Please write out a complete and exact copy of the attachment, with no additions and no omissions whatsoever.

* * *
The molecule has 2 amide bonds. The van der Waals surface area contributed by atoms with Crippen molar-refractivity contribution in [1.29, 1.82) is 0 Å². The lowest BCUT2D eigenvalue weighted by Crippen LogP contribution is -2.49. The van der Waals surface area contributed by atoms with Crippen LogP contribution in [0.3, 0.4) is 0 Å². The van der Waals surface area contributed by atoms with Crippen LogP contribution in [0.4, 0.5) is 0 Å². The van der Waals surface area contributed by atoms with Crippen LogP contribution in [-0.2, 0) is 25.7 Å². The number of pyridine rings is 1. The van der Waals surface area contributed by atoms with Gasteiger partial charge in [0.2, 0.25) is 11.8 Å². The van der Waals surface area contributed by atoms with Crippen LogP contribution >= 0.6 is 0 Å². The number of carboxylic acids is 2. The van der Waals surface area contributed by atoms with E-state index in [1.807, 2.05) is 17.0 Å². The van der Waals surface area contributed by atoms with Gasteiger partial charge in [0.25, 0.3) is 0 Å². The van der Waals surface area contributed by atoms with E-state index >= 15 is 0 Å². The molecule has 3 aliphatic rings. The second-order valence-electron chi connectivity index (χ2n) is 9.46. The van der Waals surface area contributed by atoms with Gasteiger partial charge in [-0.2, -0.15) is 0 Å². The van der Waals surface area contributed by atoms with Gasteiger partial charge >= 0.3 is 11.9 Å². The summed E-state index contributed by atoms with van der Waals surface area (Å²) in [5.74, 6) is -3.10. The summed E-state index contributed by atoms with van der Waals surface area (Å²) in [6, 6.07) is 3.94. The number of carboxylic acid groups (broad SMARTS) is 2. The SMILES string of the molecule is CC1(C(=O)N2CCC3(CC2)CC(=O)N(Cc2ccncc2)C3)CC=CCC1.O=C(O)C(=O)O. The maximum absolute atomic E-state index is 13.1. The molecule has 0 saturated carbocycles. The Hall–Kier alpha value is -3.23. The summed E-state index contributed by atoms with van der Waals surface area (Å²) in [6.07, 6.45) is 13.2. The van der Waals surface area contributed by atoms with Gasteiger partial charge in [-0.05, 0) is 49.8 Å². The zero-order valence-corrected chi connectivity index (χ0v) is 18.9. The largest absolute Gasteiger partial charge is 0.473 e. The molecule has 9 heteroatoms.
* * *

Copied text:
The molecule has 2 amide bonds. The van der Waals surface area contributed by atoms with Crippen molar-refractivity contribution in [1.29, 1.82) is 0 Å². The lowest BCUT2D eigenvalue weighted by Crippen LogP contribution is -2.49. The van der Waals surface area contributed by atoms with Crippen LogP contribution in [0.3, 0.4) is 0 Å². The van der Waals surface area contributed by atoms with Crippen LogP contribution in [0.4, 0.5) is 0 Å². The van der Waals surface area contributed by atoms with Crippen LogP contribution in [-0.2, 0) is 25.7 Å². The number of pyridine rings is 1. The van der Waals surface area contributed by atoms with Gasteiger partial charge in [0.2, 0.25) is 11.8 Å². The van der Waals surface area contributed by atoms with Crippen LogP contribution >= 0.6 is 0 Å². The number of carboxylic acids is 2. The van der Waals surface area contributed by atoms with E-state index in [1.807, 2.05) is 17.0 Å². The van der Waals surface area contributed by atoms with Gasteiger partial charge in [0.25, 0.3) is 0 Å². The van der Waals surface area contributed by atoms with E-state index >= 15 is 0 Å². The molecule has 3 aliphatic rings. The second-order valence-electron chi connectivity index (χ2n) is 9.46. The van der Waals surface area contributed by atoms with Gasteiger partial charge in [-0.2, -0.15) is 0 Å². The van der Waals surface area contributed by atoms with Gasteiger partial charge >= 0.3 is 11.9 Å². The summed E-state index contributed by atoms with van der Waals surface area (Å²) in [5.74, 6) is -3.10. The summed E-state index contributed by atoms with van der Waals surface area (Å²) in [6, 6.07) is 3.94. The number of carboxylic acid groups (broad SMARTS) is 2. The SMILES string of the molecule is CC1(C(=O)N2CCC3(CC2)CC(=O)N(Cc2ccncc2)C3)CC=CCC1.O=C(O)C(=O)O. The maximum absolute atomic E-state index is 13.1. The molecule has 0 saturated carbocycles. The Hall–Kier alpha value is -3.23. The summed E-state index contributed by atoms with van der Waals surface area (Å²) in [6.07, 6.45) is 13.2. The van der Waals surface area contributed by atoms with Gasteiger partial charge in [-0.05, 0) is 49.8 Å². The zero-order valence-corrected chi connectivity index (χ0v) is 18.9. The largest absolute Gasteiger partial charge is 0.473 e. The molecule has 9 heteroatoms.